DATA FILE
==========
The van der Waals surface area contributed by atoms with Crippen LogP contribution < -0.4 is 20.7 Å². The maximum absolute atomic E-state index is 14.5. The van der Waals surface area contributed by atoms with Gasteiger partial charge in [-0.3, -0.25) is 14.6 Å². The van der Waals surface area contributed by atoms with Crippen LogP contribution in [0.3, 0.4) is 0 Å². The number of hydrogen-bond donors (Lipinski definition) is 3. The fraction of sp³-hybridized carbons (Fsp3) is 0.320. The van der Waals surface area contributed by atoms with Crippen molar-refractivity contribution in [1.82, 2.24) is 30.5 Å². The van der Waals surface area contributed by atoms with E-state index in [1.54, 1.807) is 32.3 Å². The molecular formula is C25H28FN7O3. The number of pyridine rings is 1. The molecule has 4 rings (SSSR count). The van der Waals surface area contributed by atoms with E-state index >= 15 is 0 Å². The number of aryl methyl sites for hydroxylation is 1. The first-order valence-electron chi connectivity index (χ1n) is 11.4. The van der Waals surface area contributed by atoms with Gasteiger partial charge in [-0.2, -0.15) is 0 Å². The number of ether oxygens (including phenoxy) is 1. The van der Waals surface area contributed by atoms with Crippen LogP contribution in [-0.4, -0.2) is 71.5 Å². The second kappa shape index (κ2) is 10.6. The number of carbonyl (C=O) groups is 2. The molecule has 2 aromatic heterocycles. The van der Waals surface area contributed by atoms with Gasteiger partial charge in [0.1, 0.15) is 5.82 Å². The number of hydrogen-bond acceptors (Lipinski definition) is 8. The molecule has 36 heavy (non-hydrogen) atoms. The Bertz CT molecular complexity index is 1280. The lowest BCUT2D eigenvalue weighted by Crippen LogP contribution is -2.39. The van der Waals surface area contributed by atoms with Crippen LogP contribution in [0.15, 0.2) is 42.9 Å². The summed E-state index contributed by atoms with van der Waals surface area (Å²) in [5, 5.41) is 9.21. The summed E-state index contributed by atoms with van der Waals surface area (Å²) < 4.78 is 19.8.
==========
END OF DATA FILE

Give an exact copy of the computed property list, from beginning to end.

The van der Waals surface area contributed by atoms with Crippen LogP contribution < -0.4 is 20.7 Å². The maximum absolute atomic E-state index is 14.5. The van der Waals surface area contributed by atoms with Gasteiger partial charge in [-0.3, -0.25) is 14.6 Å². The van der Waals surface area contributed by atoms with Crippen LogP contribution in [0.3, 0.4) is 0 Å². The number of hydrogen-bond donors (Lipinski definition) is 3. The fraction of sp³-hybridized carbons (Fsp3) is 0.320. The van der Waals surface area contributed by atoms with Crippen molar-refractivity contribution in [1.82, 2.24) is 30.5 Å². The van der Waals surface area contributed by atoms with E-state index in [1.54, 1.807) is 32.3 Å². The molecular formula is C25H28FN7O3. The number of pyridine rings is 1. The molecule has 4 rings (SSSR count). The van der Waals surface area contributed by atoms with E-state index >= 15 is 0 Å². The number of aryl methyl sites for hydroxylation is 1. The first-order valence-electron chi connectivity index (χ1n) is 11.4. The van der Waals surface area contributed by atoms with Gasteiger partial charge in [-0.2, -0.15) is 0 Å². The number of ether oxygens (including phenoxy) is 1. The van der Waals surface area contributed by atoms with Crippen LogP contribution in [-0.4, -0.2) is 71.5 Å². The second kappa shape index (κ2) is 10.6. The number of carbonyl (C=O) groups is 2. The molecule has 2 aromatic heterocycles. The van der Waals surface area contributed by atoms with Gasteiger partial charge in [0.1, 0.15) is 5.82 Å². The number of hydrogen-bond acceptors (Lipinski definition) is 8. The molecule has 36 heavy (non-hydrogen) atoms. The Bertz CT molecular complexity index is 1280. The lowest BCUT2D eigenvalue weighted by Crippen LogP contribution is -2.39. The van der Waals surface area contributed by atoms with Crippen LogP contribution in [0.15, 0.2) is 42.9 Å². The summed E-state index contributed by atoms with van der Waals surface area (Å²) in [5, 5.41) is 9.21. The summed E-state index contributed by atoms with van der Waals surface area (Å²) < 4.78 is 19.8.